As the four relays switched 240V from a common rail, and all I wanted to do was slave across the operate buttons on the door motors, I needed to make some mods.  

Apologies for the lack of board shots as I made these mods some time ago, forgot to take photos and stuck the whole thing in box on a shelf in the garage for about a year.

Anyway, to make it safe, I pulled one of the relays.  The black one was left in place and switching 240V so I could control a standard bulb with that.  I removed a relay between the black relay and the two white ones, and all associated mains track work, so that I had reliable isolation between the mains and the white relays. 

Just cutting the tracks wasn't going to give me enough confidence that I'd not be inadvertently killing my door motors / house alarm / myself.

Input Connections

The hot water controller took inputs from a range of (what I guess were) thermistors, and it appears that there is some biasing circuitry that pull the inputs high.  So I figured that I could use switches / dry contacts to pull these inputs low and trigger events.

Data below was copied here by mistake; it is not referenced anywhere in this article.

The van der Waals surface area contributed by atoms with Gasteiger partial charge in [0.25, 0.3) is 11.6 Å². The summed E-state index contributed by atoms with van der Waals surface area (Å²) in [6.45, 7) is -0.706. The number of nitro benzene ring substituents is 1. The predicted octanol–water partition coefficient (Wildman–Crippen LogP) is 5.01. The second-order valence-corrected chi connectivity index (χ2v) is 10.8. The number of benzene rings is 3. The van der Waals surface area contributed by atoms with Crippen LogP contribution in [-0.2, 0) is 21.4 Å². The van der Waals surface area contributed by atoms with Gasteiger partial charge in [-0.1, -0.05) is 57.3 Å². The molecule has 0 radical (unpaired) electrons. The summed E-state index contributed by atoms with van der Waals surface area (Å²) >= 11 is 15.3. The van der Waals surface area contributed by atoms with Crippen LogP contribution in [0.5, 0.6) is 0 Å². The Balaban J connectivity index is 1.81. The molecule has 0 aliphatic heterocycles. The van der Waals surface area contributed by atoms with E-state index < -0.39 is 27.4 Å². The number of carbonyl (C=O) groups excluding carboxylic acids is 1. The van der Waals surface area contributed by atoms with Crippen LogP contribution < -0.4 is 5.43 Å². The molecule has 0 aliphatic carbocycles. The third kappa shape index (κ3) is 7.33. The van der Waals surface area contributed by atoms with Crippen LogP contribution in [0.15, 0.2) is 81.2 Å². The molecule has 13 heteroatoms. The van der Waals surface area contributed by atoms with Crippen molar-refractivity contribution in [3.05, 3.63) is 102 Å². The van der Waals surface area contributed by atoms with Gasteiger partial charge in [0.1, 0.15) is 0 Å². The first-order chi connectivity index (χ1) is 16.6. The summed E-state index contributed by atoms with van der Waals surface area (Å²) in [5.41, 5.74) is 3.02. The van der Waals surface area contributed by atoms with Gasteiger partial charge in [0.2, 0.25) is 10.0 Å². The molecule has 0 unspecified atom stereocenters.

Starting Again

After sitting on the shelf for over a year, and after cleaning up the garage, I found this incomplete project in it's box.  Time to finish it off!

The planned operation was to initially just wire the alarm outputs to this box, and write the firmware to turn the light on for a fixed period (5 minutes) via the black relay when ever a door open / close event were triggered, and to then de-bounce and switch the roller doors using the white relays.  

But the crappy manual operate buttons annoyed me, so I decided to add the following features:
  • External manual control button (one for each door)
  • Manual light control button (to turn the light on / off without altering the state of the doors).